Melvins – ‘A Walk With Love & Death’ (Ipecac Recordings) Print E-mail
CD Reviews
Written by Nev Brooks   
Monday, 28 August 2017 04:00

Melvins artworkIt is often said that confession is good for the soul, so here goes… I have never owned or even listened to a Melvins album! I may have heard the odd tune but, in general, their fuzzed-up punky sludginess has never really assaulted my ears. Which is both amazing and a disgrace, considering their influence pervades throughout my record collection! But, all that changes with ‘A Walk With Love & Death’ - a double album no less, with 23 tracks to digest, in two distinct halves, ‘Death’ and ‘Love’. I approach it with fresh ears and no small amount of trepidation.


The ‘Death’ side shows the Melvins uncompromising style from the off with the two longest tracks on the album: ‘Black Heath’, with its gentle acoustic, almost trippy riff that still has an air of sludge to it, followed up with ‘Sober-Delic (Acid Only)’ with a similar gentle sludge feel but a little rockier. The heavy distorted doom riff of ‘Euthanasia’ crawls along before things go in a lighter punky pop direction with ‘What’s Wrong With You?’, very reminiscent of bassist Steve McDonald’s other band, Redd Kross.


‘Edgar The Elephant’ starts slowly but builds up the intensity as the song goes on, highlighting the vocal melodies the band manage to incorporate throughout all the songs. ‘Flaming Creatures’ is the heaviest track here, a slow chugging stoner doom riff with some excellent bass runs and howling feedback. It also includes a part of a riff I’ve heard on a My Dying Bride album! ‘Christ Hammer’ has a gentle melodic meandering riff with a fuzzy trippy solo, very late 80’s alt rock in style. There is a distinct southern vibe to ‘Cactus Party’, probably the most rock’n’roll song here. ‘Cardboa Negro’ finishes the ‘Death’ side in a fine slow and brooding fashion.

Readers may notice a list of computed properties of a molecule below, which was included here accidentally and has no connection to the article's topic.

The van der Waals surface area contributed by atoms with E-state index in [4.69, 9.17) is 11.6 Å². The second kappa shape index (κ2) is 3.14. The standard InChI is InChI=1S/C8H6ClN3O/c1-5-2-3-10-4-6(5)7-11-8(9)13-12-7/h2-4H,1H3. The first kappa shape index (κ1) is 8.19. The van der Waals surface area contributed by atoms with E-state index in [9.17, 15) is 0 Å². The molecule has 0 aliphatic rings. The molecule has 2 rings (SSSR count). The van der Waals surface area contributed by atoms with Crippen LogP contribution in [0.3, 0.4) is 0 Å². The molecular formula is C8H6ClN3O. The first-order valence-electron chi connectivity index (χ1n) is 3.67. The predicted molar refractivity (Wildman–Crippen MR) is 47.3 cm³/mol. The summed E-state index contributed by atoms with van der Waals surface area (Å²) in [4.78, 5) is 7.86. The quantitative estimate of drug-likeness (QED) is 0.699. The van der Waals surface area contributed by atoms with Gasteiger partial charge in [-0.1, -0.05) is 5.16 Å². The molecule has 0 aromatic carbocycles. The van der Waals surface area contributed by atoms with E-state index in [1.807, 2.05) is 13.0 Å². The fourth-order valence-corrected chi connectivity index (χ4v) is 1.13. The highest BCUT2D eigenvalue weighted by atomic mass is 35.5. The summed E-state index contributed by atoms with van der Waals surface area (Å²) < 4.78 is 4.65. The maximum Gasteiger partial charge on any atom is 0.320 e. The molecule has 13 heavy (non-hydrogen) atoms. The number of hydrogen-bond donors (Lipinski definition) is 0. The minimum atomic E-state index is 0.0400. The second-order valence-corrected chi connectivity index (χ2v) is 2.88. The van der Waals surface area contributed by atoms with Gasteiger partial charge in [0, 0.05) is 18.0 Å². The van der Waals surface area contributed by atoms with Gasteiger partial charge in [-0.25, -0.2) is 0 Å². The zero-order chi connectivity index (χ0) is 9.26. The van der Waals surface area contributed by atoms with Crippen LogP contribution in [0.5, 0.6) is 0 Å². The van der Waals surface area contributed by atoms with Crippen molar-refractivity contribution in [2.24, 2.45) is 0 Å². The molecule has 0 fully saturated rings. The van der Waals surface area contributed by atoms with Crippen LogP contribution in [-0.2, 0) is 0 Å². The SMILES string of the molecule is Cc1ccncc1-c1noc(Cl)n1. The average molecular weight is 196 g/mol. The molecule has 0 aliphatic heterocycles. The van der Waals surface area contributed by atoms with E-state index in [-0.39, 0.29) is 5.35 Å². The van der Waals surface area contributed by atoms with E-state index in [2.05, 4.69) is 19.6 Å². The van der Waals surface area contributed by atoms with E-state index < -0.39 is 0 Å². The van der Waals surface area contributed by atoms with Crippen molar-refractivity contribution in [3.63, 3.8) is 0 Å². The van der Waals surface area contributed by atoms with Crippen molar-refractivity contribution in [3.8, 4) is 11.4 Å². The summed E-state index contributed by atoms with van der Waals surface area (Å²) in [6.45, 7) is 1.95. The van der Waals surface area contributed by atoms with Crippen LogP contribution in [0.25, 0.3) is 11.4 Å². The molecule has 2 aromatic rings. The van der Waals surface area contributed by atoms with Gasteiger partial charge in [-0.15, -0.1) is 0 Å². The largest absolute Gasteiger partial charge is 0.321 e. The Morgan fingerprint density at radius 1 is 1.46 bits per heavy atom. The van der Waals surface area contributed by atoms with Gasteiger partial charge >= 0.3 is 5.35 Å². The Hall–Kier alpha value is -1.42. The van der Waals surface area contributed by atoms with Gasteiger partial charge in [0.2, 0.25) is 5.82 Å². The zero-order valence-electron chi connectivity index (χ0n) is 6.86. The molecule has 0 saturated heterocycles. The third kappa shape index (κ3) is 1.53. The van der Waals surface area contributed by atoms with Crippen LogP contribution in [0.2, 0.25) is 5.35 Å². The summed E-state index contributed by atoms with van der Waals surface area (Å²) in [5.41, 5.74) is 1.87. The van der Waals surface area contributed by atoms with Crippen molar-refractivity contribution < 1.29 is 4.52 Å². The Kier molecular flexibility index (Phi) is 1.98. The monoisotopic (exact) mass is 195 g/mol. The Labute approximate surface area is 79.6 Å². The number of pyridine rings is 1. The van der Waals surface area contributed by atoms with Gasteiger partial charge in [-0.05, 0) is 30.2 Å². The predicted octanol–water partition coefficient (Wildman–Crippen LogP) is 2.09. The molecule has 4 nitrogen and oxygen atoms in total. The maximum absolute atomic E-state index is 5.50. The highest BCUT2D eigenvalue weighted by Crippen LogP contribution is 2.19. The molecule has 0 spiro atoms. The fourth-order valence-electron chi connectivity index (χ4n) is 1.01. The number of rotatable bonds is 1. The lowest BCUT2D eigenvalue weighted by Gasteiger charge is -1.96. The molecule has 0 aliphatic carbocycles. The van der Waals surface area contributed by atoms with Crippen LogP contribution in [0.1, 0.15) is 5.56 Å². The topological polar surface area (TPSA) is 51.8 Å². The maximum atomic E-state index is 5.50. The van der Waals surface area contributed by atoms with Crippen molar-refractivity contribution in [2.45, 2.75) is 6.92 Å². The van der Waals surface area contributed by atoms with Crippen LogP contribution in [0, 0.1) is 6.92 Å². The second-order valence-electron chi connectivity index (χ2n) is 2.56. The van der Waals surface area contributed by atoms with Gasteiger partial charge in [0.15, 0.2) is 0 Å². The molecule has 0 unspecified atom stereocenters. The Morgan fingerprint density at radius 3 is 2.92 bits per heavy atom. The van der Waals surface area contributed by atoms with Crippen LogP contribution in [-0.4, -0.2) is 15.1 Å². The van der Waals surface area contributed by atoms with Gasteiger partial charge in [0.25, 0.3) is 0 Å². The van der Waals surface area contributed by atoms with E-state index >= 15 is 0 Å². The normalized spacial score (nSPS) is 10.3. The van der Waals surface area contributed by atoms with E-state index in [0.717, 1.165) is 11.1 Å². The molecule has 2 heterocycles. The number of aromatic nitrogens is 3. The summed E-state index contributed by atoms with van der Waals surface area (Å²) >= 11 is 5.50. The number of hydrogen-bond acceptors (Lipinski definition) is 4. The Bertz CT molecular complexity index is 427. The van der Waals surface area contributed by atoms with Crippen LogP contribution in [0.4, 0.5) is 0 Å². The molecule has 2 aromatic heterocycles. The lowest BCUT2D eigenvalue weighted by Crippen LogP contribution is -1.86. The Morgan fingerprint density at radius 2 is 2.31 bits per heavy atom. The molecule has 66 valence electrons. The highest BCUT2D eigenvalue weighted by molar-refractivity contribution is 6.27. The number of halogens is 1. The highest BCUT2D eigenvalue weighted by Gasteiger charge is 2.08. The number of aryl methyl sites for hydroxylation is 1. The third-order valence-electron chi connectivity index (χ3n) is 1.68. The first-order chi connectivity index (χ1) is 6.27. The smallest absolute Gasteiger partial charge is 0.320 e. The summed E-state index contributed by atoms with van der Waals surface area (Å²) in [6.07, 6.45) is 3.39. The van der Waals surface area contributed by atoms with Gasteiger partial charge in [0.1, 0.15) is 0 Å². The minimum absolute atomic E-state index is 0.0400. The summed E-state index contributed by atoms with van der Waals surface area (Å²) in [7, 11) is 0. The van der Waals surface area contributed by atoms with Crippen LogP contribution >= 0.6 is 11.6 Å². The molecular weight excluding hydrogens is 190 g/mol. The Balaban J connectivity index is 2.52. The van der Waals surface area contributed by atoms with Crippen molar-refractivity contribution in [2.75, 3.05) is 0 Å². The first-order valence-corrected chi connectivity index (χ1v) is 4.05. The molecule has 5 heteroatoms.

Upon my first listen to the ‘Love’ side of the album, I was very disappointed by the rambling collection of what could best be described as musical interludes or intermissions, no real songs as such. Electronic noises with feedback guitars, distorted conversations and all manner of weirdness that make Al Jourgensen seem sane! I subsequently discovered that these tracks are the soundtrack to a short film, but listening again with that knowledge didn’t improve the listening experience.


An undoubted game of two halves, the first nine songs that make up the ‘Death’ side are excellent and make me want to discover more: after all there is no shortage of material out there. The other 14 tracks on ‘Love’, though, just don’t work in the context of this release: keep it to a single album and it would be killer. There again, that’s part of what makes the Melvins the band they are: unpredictable and uncompromising.


My soul does indeed feel better after such an admission, although the same won’t be said about my bank balance, as there is a vast back catalogue to raid, good stuff!


‘A Walk With Love & Death’ is out now. You can get you copy HERE.


Catch the Melvins on tour with Redd Kross in October. They play:


Monday 9 October – Bristol, Exchange

Tuesday 10 October – Leeds, Brudenell

Wednesday 11 October – Glasgow, SWG3

Thursday 12 October – Manchester, Gorilla

Friday 13 October – Birmingham, Institute 2


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